IMG_20140910_180359008During his presentation he said that this book, which is classified as YA (Young Adult) is really a cross-over book. He told us the story about how he sent the original manuscript to the publishers of his last YA book (What-the-Dickens: The Story of a Rogue Tooth Fairy) and told them that they could publish the manuscript as a YA or he would be sending it over to his fiction book publishers (who have published among other books, his Wicked series) who would publish it as an adult novel.

In either case, no words were going to be changed.

His YA publishers quickly agreed to publish the book. Continue reading

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Lesson 1121 – Ketogenic Diet as part of Lyme Disease Treatment?

This post follows the one from yesterday because it continues the discussion on Lyme Disease treatment. In the last two weeks I have been following a ketogenic diet to see if it helps with my lingering Lyme disease symptoms.

Photo credit: Paul Downey

Photo credit: Paul Downey

In doing the research for yesterday’s post I re-read my original blog post on how I felt *before* I was officially diagnosed with Lyme disease. To put it simply, I was a hurting puppy. My joints hurt, my memory was affected, I had shooting nerve pains all over the place, I felt much, much older than my age.

When I look at that post, I see how far I’ve come. These days, I’m back to playing occasional tennis, I’ve taken up hot yoga again, and on average I walk 10,000 steps as recorded by my fitbit. This past weekend, I participated in a 5K Lyme awareness walk – something that would have been impossible last year.

Oh yeah, and my memory is better. (Didn’t want to forget that one.)

And still I am bothered by some lingering symptoms. One Achilles tendon is perpetually tight, I have vague structural and joint soreness, and I still have muscle twitching and popping in my legs. Continue reading

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Lesson 1120 – The current state of Lyme disease treatment in New Hampshire



Yesterday I got a call from New Hampshire’s U.S. Senator Shaheen’s office regarding a letter I had written about  Lyme disease symptoms in my family and Lyme disease treatment in New Hampshire. I had a chat with one of her aides and this is the email I sent her this morning.

I will continue to fight the good fight on Lyme disease because so many people are unnecessarily being harmed.

It’s not that hard – Lyme disease (and its co-infections) are bacterial infections. We have the drugs to wipe them out.

The problem is that Lyme disease symptoms are not being recognized, testing is abysmal, and treatment varies from Doctor to Doctor.

When it is standard treatment to treat the tuberculosis bacteria for 9 months with multiple antibiotics (and then to treat a relapse, which often occurs within 12 months of stopping treatment) because in the chronic stage the bacteria can form a bio-film that makes antibiotic penetration difficult, I find it hard to understand why Doctors in New Hampshire (the #1 state for reported Lyme disease cases) will dispense 2 – 6 weeks of antibiotics for a CHRONIC Lyme infection (where the bacteria also forms bio-films) and then sends you off to a specialist or even a psychiatrist if your symptoms come back.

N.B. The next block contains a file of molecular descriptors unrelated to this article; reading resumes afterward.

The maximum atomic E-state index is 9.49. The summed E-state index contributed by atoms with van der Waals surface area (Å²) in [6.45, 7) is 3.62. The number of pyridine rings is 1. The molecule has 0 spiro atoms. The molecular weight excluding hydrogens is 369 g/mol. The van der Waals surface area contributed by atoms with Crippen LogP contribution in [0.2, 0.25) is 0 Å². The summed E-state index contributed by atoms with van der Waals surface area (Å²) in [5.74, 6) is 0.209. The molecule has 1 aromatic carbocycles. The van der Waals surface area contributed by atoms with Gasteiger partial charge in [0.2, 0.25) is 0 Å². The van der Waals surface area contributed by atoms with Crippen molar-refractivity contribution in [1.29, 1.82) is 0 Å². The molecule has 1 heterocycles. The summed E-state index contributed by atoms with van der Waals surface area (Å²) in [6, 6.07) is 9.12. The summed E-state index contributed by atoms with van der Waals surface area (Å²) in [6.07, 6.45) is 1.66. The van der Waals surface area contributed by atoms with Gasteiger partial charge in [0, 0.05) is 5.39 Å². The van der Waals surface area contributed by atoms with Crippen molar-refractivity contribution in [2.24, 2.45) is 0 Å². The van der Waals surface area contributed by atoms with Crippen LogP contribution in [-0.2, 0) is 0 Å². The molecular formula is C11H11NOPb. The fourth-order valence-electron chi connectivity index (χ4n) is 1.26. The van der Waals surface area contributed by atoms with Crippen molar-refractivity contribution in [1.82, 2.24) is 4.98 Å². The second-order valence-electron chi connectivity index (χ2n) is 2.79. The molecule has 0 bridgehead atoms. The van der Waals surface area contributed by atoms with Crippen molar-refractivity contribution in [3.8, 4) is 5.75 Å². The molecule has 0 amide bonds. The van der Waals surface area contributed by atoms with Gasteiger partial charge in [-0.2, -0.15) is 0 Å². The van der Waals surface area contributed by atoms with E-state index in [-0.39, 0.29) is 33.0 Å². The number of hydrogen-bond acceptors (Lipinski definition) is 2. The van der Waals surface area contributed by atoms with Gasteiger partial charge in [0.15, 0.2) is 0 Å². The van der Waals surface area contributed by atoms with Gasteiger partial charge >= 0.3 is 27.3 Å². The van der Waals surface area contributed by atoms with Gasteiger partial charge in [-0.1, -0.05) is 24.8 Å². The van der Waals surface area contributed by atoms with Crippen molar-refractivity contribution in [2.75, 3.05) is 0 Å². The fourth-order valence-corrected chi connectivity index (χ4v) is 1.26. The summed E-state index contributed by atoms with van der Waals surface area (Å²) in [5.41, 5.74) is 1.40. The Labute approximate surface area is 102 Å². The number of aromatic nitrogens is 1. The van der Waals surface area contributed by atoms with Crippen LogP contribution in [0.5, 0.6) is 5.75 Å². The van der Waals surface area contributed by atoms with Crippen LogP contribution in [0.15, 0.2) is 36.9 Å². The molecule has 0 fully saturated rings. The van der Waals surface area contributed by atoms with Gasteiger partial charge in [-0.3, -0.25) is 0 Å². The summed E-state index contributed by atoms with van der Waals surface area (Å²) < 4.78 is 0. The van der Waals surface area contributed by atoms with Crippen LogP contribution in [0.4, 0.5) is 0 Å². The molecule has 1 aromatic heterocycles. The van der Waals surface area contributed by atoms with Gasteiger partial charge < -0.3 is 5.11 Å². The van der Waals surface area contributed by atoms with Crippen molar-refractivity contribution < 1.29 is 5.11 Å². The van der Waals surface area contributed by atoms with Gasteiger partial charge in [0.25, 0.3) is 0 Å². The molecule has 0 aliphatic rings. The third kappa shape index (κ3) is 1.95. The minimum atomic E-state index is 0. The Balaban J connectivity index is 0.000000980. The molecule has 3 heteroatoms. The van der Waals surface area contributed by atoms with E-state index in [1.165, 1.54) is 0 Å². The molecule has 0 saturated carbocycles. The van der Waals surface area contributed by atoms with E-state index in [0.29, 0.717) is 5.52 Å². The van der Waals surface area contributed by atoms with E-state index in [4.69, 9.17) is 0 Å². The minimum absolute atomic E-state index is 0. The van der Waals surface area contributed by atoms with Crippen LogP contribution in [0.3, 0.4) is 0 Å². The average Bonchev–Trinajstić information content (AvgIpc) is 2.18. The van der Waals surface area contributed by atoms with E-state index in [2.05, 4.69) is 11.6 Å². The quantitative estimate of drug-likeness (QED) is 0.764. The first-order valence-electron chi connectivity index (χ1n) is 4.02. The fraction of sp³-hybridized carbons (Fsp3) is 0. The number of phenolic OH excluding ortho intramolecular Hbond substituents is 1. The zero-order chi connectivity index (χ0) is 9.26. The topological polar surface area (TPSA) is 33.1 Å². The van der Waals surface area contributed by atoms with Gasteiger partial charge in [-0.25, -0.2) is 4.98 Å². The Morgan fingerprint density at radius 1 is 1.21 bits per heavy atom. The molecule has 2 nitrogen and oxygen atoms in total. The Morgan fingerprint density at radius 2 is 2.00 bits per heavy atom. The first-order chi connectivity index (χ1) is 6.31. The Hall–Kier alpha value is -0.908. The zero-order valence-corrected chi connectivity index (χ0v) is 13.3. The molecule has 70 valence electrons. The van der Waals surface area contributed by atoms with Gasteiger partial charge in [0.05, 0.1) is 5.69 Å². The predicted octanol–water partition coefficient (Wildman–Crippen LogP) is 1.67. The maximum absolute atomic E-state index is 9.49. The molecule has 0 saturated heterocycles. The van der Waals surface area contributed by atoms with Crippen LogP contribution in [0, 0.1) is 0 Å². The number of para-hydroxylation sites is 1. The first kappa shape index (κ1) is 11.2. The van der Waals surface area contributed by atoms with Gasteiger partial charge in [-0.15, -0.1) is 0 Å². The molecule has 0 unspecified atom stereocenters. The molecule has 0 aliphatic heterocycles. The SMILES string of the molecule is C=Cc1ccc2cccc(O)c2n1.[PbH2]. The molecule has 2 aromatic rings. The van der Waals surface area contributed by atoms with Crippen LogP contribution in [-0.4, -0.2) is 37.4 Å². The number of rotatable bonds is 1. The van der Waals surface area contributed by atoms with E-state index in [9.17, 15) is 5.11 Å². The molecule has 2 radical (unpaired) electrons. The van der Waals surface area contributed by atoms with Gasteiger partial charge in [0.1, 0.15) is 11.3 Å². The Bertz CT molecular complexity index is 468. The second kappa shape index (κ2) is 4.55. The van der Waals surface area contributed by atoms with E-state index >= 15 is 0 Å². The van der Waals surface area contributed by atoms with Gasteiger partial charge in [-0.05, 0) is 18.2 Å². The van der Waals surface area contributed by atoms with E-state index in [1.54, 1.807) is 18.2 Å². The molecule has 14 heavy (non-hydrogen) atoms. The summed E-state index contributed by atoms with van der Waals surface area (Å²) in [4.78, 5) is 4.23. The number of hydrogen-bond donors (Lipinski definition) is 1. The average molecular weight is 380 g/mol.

If ever there was a definition of stubborn-insanity, it’s that.

I’m just not going to keep quiet about this one.

This is what I sent the to the Senator (and I’d love to hear your thoughts on the subject.) Continue reading

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Lesson 1119 – Chickens in the winter – how to care for your flock

IMG_20140118_115558127We’re heading into the colder months and new-time chicken owners are already starting to have anxiety attacks. “How, oh how will I be able to keep my babies warm?” they fret as they look into expensive heaters and even sweaters knit for chickens. (Go ahead and ask me how I know. I was once a first time chicken owner too, you know.)

Chickens have always known what to do in cold weather, as the owner you simply need to provide the basics (and nope, no matter how cute, a sweater is not a basic.)

I had one reader contact me to ask about winter preparation, she wanted to use hay on the floor of the outdoor run and she wanted to put tarps up to protect her flock from wind and snow in the run (the birds all had access to a fully enclosed coop from the run area.)

Before you do anything, I told her, just take a deep breath. I live in New Hampshire where we also have very cold winters. Your chickens will be able to figure out how to survive even the coldest winter on their own. Continue reading


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Response from Manna Pro on feeding Goat Treats to dogs (Pippin)

In an earlier post, I wrote about how in an effort not to waste some Goat Treat Samples I was given at the Mother Earth News Fair, I fed some to my dog, Pippin (4 pellets was enough of a treat for him.)  I wrote to Manna Pro to ask if there were any problems in feeding these treats to dogs and this is their reply:


Good morning Ms. Thomas:

I hope you enjoyed the Mother Earth News Fair as much as I did.

I am so glad that your flock loved the treats —thank you for including the photo on your blog.

According to Dr. Rob McCoy Manna Pro Vice President, Nutrition and Quality Assurance, there are no ingredients harmful to dogs in the Goat Treats.  However, Goat Treats do not go through extrusion cooking, as do most dog foods, and the starch could lead to digestive upset in dogs.  Thus, feeding Goat Treats to dogs should be discouraged.

Best to you, your flock and Pippin!


I had to look up exactly what extrusion cooking was and here is an explanation from wisegeek.com Continue reading